Can we say that Urban Bazaar Rocks!?! Since last time we visited them on 9th Ave and Judah in San Francisco, they added a whole new aspect of coolness called the Succulent Bar. You come…pick out your pot, pick out your plant, and do it yourself…leaving the mess to them. Hey, it’s a great way to make those cool gifts you always wanted to give, and funstar #1 to make. Or just keep for yourself….shh your secret is safe with us.
Pots to select.
Seeing the Succulent Bar for the first time during the Inner Sunset Fair, I was impressed that they’re offering Urban FarmGirls pots available for your sweet succulent babies. UFG is top notch in my book. They make the best hypertufa pots, bar none…light weight and with an attractive rustic-mod feel.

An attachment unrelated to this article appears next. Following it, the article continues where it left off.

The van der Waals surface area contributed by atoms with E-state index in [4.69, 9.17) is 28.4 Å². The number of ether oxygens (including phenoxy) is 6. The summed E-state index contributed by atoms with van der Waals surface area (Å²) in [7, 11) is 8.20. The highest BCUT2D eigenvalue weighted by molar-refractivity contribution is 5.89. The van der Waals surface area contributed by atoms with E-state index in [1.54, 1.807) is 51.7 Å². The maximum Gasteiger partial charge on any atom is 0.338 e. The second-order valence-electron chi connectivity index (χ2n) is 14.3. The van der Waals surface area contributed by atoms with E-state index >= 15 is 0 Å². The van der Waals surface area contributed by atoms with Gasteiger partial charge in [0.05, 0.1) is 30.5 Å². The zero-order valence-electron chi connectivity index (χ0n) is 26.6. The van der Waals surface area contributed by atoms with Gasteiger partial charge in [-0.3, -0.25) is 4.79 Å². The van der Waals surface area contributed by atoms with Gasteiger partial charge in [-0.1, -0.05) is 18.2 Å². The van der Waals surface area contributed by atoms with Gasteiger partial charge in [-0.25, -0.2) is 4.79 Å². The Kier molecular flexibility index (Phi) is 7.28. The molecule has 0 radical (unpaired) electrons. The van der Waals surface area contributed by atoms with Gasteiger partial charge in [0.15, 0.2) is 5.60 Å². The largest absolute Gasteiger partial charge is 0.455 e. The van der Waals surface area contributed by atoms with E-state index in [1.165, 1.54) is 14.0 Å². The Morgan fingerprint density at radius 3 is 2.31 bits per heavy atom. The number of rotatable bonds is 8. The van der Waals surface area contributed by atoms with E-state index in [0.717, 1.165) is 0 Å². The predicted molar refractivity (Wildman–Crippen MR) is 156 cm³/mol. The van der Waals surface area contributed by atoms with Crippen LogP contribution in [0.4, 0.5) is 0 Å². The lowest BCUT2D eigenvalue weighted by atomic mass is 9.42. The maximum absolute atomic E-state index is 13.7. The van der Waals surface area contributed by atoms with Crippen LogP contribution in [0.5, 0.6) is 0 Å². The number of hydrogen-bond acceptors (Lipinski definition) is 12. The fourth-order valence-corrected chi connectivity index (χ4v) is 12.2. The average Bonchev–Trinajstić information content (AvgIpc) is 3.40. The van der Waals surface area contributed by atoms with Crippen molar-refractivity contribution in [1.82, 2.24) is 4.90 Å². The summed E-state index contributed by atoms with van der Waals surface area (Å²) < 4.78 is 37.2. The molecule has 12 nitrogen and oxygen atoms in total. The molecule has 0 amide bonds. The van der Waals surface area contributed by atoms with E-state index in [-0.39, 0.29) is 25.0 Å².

Ton O succulents.
Here’s where I love to gaze…the succulents. All from growers that obviously cares about succulents. Bold and colorful textures.
Crested Echeveria Doris Taylor.
Okay, now you sold me. Really? You have a cresting Echeveria ‘Doris Taylor’ in a two inch pots? No way! They’re always doing fun events at their place so great way to keep up to date is via their facebook & twitter.
I’ve gotta admit, that I’ve resisted the term ‘top dressing’ for a long time. Hey, I don’t mind mulching my pots with rocks, sand, or wood bits…but does it really have to be called top dressing? Starting a new term today… Hydro Accumulating Topper… aka H.A.T. Yes, now it’s time to add a HAT to your succulent pot.
Wait for it...and...done.
There you are. One awesome score from Urban Bazaar. Every DIY Succulent Bar planting is unique and for a fraction of buying all those bits in bulk for yourself. Click for more Urban Bazaar fun.